The Changing Ethno-Racial Gap in Family-Friendly ‘Fringe’ Benefits, 1997-2008
Justin R. Young, University of New Hampshire
Kristin Smith, University of New Hampshire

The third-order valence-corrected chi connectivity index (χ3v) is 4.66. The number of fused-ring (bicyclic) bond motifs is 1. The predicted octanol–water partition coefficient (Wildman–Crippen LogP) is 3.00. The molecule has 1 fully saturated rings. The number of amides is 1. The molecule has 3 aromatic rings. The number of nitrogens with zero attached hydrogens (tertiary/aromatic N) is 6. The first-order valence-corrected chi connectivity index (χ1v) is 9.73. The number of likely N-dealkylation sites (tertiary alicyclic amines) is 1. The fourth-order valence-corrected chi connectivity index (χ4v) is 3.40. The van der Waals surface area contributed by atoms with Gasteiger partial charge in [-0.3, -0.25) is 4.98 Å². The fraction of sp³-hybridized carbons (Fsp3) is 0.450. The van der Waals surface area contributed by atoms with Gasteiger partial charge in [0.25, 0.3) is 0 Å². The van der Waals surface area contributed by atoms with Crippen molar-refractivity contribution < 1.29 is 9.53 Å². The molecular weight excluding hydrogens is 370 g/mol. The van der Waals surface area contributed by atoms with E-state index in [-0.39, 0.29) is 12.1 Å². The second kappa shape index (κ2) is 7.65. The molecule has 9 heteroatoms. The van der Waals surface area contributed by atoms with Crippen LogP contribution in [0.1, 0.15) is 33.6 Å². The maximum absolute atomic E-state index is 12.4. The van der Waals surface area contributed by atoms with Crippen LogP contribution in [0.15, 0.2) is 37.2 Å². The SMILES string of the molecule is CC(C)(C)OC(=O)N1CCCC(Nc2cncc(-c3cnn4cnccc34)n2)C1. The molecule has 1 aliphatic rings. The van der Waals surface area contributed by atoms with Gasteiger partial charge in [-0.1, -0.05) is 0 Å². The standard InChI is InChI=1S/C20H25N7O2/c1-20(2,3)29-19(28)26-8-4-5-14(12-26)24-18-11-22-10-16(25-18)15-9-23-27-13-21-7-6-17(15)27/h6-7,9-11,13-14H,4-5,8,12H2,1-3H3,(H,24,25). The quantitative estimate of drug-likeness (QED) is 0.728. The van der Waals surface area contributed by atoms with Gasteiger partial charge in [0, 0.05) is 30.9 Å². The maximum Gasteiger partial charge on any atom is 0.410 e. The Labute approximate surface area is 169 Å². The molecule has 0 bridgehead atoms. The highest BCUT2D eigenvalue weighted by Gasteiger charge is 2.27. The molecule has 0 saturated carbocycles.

Little is known about disparities in fringe-benefit access and whether these gaps have changed in recent years. We test differences in such access among non-Hispanic whites, non-Hispanic blacks and Hispanics using the three samples (1997, 2002, and 2008) of the National Survey of the Changing Workforce (NSCW). We test access to: employer-provided health insurance, paid vacation days, paid holidays, paid sick days, paid time off to care for a sick child, the ability to choose start/end times and to change full/part-time status. Our findings suggest that black workers have less access to paid sick days to care for a child and the ability to change start/end times, but human capital differences (including education and tenure) explain these gaps. These factors also explain Hispanics’ lower access to paid holidays, vacation days, and sick days, but not the white/Hispanic health insurance gap. These racial/ethnic disparities have remained unchanged since the late 1990s.